Pre Sales – Design Considerations

Following on from the previous blog post ‘Whats This Pre Sales Thing All About?‘ which was aimed at understanding what a Pre Sales Engineer does, I thought it would be relevant to put together a blog post on the design considerations.

This isn’t meant to be a technical post, more so, what are the infrastructure pieces you should be questioning, so that your solution isn’t missing any essential pieces.  This isn’t going to be a complete coverall, but hopefully should send you down the right path and get you asking more questions about your design!

Business Considerations

Generally speaking, I normally lead with business considerations, this is trying to understand what the client is trying to achieve, essentially, what are you looking to achieve and anything that could influence the design.

  1. What is the business driver behind the work?
  2. Does the business have to comply with any legislation?
  3. Does the business comply with any governance such as infrastructure security risk policies?
  4. Does the business have plans for contraction or expansion over the next three to five years?
  5. Will the business be opening any new offices?
  6. Is the business considering any mergers or take overs?
  7. What growth is required from the infrastructure in terms of capacity and performance
  8. Anything else you think we should be made aware off?


These are often the reason you are sitting in front of the customer having a discussion about the infrastructure required for the new piece of software.

  1. List your applications in terms of priority.
  2. How long can these applications be out of action?
  3. Are you adding any new applications?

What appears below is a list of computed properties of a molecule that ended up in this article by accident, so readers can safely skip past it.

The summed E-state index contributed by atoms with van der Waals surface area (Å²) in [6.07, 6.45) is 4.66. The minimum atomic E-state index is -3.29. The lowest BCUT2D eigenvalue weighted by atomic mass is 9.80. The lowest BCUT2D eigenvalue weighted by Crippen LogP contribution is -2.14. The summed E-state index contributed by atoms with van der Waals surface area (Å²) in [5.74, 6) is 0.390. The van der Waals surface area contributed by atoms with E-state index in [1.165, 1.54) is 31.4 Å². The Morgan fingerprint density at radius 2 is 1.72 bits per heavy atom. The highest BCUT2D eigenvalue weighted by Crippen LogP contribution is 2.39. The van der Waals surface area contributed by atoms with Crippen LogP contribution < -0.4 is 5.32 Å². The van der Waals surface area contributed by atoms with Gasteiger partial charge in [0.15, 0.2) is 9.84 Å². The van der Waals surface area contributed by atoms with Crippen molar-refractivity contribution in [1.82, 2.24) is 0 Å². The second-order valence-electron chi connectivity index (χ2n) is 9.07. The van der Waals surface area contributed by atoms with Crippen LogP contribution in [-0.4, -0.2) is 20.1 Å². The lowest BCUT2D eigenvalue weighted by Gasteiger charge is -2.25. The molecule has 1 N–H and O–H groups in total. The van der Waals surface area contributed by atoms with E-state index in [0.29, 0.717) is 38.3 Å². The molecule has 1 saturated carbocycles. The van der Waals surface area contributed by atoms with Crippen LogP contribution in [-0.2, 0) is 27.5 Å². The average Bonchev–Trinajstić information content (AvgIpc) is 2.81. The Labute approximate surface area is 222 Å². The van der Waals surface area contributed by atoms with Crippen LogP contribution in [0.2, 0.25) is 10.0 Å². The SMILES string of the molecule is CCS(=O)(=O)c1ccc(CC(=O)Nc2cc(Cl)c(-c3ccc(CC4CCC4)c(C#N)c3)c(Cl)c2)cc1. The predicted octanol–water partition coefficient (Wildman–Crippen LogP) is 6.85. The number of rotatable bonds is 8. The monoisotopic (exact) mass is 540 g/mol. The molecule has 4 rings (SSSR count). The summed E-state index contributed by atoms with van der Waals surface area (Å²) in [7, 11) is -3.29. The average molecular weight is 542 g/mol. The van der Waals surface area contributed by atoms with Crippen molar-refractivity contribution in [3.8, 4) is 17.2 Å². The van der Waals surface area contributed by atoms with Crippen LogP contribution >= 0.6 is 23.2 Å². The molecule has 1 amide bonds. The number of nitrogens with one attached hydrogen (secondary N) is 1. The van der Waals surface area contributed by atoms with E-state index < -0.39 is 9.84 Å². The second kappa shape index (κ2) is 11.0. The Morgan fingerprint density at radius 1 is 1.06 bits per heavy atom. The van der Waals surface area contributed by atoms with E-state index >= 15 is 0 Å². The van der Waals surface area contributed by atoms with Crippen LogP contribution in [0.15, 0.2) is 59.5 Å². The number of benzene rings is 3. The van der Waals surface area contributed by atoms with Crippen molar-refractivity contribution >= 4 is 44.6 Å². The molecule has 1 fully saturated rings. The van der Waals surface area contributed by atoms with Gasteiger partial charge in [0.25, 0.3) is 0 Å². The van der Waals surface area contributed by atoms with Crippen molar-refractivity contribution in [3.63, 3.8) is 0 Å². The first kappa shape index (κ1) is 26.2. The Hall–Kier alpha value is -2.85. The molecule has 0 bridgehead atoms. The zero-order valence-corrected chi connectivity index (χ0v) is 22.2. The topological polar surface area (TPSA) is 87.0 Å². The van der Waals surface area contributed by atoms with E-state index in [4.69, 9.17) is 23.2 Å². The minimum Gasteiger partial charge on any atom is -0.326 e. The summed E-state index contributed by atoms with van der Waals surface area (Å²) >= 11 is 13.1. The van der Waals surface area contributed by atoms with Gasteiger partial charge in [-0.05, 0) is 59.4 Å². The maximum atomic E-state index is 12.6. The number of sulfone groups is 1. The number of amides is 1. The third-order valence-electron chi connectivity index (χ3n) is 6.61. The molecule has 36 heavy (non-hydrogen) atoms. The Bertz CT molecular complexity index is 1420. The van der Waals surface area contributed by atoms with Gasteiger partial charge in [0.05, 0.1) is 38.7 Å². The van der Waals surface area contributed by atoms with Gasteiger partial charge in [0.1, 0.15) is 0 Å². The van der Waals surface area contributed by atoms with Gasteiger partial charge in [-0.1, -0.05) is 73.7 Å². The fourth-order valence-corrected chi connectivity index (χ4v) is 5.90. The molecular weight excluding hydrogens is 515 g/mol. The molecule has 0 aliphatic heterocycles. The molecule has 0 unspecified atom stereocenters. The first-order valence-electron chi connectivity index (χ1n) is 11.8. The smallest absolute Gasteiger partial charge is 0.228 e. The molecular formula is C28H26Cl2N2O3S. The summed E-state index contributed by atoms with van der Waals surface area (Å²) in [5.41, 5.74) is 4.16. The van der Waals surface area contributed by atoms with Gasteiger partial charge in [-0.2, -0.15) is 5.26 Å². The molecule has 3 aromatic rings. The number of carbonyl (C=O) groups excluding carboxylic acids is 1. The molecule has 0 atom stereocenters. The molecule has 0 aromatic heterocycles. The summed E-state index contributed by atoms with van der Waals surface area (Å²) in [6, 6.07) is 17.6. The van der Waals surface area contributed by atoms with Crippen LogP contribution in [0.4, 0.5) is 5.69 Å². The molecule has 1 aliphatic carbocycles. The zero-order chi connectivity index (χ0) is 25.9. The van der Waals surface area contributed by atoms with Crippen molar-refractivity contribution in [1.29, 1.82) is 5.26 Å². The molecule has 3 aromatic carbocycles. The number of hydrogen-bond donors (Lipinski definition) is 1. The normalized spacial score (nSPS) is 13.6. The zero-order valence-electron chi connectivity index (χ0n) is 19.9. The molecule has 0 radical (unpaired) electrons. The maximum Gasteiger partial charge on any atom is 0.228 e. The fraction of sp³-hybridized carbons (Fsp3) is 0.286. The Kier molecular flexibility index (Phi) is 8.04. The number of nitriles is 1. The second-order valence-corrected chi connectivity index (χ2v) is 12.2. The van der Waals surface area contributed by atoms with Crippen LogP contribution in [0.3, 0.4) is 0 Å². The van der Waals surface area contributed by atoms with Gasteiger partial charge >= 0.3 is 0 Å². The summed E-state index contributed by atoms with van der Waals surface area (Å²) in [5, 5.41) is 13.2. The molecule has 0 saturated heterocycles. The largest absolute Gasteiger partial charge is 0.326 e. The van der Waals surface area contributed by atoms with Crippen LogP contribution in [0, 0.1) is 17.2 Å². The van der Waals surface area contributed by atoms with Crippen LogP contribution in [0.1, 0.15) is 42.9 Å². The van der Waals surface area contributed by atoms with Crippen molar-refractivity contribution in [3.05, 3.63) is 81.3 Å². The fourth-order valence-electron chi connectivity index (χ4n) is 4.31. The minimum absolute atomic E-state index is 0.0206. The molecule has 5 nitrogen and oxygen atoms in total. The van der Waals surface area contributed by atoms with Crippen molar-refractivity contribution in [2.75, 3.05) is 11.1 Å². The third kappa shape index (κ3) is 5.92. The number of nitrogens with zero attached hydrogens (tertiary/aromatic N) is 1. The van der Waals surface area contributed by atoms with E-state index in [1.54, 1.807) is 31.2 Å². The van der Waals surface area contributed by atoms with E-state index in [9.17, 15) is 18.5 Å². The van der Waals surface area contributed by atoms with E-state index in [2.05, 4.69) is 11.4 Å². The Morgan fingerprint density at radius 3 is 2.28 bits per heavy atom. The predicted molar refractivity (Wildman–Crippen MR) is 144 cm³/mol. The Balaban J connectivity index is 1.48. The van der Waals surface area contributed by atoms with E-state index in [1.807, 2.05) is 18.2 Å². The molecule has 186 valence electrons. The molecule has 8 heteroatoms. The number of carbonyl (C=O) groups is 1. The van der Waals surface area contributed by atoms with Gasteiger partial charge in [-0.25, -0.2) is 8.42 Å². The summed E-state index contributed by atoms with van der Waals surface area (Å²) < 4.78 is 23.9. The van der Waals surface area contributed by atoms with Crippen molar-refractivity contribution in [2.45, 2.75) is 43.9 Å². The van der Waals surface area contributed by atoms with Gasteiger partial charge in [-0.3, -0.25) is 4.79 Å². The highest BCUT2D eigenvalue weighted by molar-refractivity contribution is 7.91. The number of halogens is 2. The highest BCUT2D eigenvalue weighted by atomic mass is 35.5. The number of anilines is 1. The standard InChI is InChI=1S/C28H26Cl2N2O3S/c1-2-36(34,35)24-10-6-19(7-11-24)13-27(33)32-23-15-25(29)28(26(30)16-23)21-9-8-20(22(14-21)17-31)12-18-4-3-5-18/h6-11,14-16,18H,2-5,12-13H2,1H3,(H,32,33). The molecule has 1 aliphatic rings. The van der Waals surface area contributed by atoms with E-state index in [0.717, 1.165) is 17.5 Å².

4. What are the application inter dependencies?
  5. What applications are you upgrading/changing?
  6. Are any applications latency sensitive?
  7. Does application clustering need to be considered?
  8. How is the application going to be packaged?
  9. How is the application going to be delivered to the users device?
  10. How is the application going to be managed ongoing?


The network is key, always consider optimal routing paths e.g. if you have a managed firewall at a colo, but your DMZ sits in production.  Consider having a firewall in production for the DMZ so that traffic from WAN > DMZ > LAN doesn’t trombone the VPLS/MPLS.

  1. What VLAN’s/subnet’s are used and for what purpose?
  2. What is the bandwidth between sites?
  3. What is the latency between sites?
  4. Are links Layer 2 or Layer 3?
  5. What routing protocols are used?
  6. Is QoS being used?
  7. What are you using for DHCP at each site, are relays in place?
  8. Does remote access need to be considered? If so who requires it?
  9. Is clientless access a requirement for remote access?
  10. Is two factor authentication a requirement?
  11. Does a reverse proxy need to be included to facilitate software such as Lync?
  12. Do load balancers (local/global) need to be considered?
  13. Are HA firewalls required with no session loss?
  14. Is IDS required?
  15. Are diverse WAN links required at all sites?
  16. What encryption/authentication is required for VPN’s?
  17. Does the encryption domain needed to be NAT’d?
  18. Is LACP being used between Core and Edge switches?
  19. Would stretching VLAN’s help the design for backups, replication, WAN failure?
  20. Are enough network ports available?


Almost as key as networking, consider your performance and capacity requirements now and also for the future.

  1. What capacity is required?
  2. What are the back end/front end IOPS?
  3. What latency is required?
  4. What is the read/write ratio and the write penalty?
  5. Is snapshot/replication needed if so does it need to be ‘sync’ or ‘a sync’?
  6. Can the SAN grow to meet the capacity/performance requirements?
  7. What availability does the SAN need to provide e.g. does it need to be clustered?
  8. Does the customer have an existing iSCSI/Fabric switches that can be utilized?
  9. Does block size need to be adjusted?
  10. Is VAAI a requirement?